Kerem HaTeimanim

Coordinates: 32°4′11.06″N 34°46′4.7″E / 32.0697389°N 34.767972°E / 32.0697389; 34.767972
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Aerial view of the general area
Rabbi Akiva Street

Kerem HaTeimanim (Hebrew: כֶּרֶם הַתֵּימָנִים, lit. "Vineyard of the Yemenites") is a neighborhood in the center of Tel Aviv, Israel. The neighborhood is adjacent to the Carmel Market.[1]


Kerem HaTeimanim was established in 1906 by Yemenite-Jewish immigrants on lands which belonged to Aharon Chelouche, Yosef Moyal, and Haim Amzaleg. It was a poor neighborhood, with many of the single-story homes built with cheap materials such as wooden beams and tin roofing. In 1926, the WIZO women's volunteer organization opened an infant welfare center in the neighborhood operated by two nurses sent to England to study healthcare for young mothers and babies.[2][failed verification]

In the early 1970s, Lehakat Tzlilei Kerem HaTeimanim (Sounds of the Vineyard Band) was formed by Kerem HaTeimanim guitarist Moshe ben Mush and singer Yosef "Daklon" Levi,[3] a band that achieved fame in south Tel Aviv and beyond.[4]

Today, Kerem HaTeimanim is in the process of gentrification. Many of the original residents have been replaced by French and other foreign residents who purchased property there for investment. The neighborhood is still home to traditional Yemenite restaurants.[5] In 2004, Lev HaIr Tower became the neighborhood's tallest building. The tower holds a public library, offices and several commercial businesses. It is a predominantly religious neighborhood where eateries are closed on the Sabbath.[6]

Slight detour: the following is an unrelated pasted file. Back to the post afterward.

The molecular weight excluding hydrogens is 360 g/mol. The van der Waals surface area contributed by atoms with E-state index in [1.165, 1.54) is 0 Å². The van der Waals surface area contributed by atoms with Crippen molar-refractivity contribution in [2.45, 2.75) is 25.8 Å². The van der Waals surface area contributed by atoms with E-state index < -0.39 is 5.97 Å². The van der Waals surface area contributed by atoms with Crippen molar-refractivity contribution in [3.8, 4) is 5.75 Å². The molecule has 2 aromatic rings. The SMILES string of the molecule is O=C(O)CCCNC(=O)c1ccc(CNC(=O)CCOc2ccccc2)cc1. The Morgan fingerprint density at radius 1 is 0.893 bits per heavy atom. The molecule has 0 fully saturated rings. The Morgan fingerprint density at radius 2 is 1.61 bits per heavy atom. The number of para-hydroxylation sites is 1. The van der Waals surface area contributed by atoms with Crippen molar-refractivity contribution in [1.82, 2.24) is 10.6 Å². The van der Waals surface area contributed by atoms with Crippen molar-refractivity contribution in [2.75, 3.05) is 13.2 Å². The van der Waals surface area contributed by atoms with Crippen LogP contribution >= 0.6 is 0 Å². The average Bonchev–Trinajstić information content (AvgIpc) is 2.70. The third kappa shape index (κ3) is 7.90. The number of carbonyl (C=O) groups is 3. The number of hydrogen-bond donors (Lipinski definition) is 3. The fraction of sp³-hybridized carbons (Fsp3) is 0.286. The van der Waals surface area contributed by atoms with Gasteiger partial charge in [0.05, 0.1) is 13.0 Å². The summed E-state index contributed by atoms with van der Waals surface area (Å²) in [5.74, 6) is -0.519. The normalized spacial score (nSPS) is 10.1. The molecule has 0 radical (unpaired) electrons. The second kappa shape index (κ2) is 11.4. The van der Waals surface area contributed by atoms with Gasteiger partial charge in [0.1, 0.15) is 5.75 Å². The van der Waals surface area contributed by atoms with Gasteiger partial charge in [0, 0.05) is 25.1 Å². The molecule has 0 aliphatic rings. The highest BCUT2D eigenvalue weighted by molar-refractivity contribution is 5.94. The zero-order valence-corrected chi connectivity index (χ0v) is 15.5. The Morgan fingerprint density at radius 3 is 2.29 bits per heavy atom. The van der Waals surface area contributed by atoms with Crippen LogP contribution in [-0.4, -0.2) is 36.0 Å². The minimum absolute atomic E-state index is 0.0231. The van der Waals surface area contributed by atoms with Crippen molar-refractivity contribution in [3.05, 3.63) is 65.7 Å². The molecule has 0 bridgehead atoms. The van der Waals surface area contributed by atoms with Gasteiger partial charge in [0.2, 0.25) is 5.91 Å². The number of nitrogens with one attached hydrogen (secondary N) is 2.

Zohar Argov, a 1980s Yemenite Israeli singer who grew up in Rishon LeZion made an album entitled Bekerem Hateymanim [7] in celebration of the neighborhood's significance for Yemenite Israeli culture.

Origin of the name[edit]

According to the story, the original version of the neighborhood's name is "Kerem HaTeimani" (The Yemenite Vineyard), and its origin comes from the Yemenite guard who guarded Yosef Moyal's vineyard.[8]

Notable residents[edit]

Notable residents include Knesset Member Michael Ratzon of the Likud,[citation needed] singer Boaz Sharabi[citation needed] and Israeli footballer Pini Balili[citation needed].

The musical duo, Nissim Menachem and Yossi Khoury of The Parvarim were residents of the suburb and the name of their band "Parvarim" ("suburbs") is a reference to Kerem HaTeimanim.[9]


  1. ^ The lost tribes: How gentrification decimated Israel's original ethnic communities and neighborhoods, Haaretz
  2. ^ Jewish Women in Pre-State Israel: Life History, Politics, and Culture, ed. Ruth Kark, Margalit Shilo, Galit Hasan-Rokem
  3. ^ Altalena, oil lamps and Elvis, too, Haaretz
  4. ^ Popular Music and National Culture in Israel, Motti Regev, Edwin Seroussi
  5. ^ The lost tribes: How gentrification decimated Israel's original ethnic communities and neighborhoods, Haaretz
  6. ^ Kerem Hateimanim, Haaretz
  7. ^ Zohar Argov, BeKerem HaTeymanim
  8. ^ Elkayam, Mordechai (1990). Yafo - Neve Tzedek, Rashita shel Tel-Aviv (in Hebrew). Ministry of Defence. p. 231.
  9. ^ Davis, Barry. "Rolling back the years". The Jerusalem Post. October 2, 2014.

See also[edit]

32°4′11.06″N 34°46′4.7″E / 32.0697389°N 34.767972°E / 32.0697389; 34.767972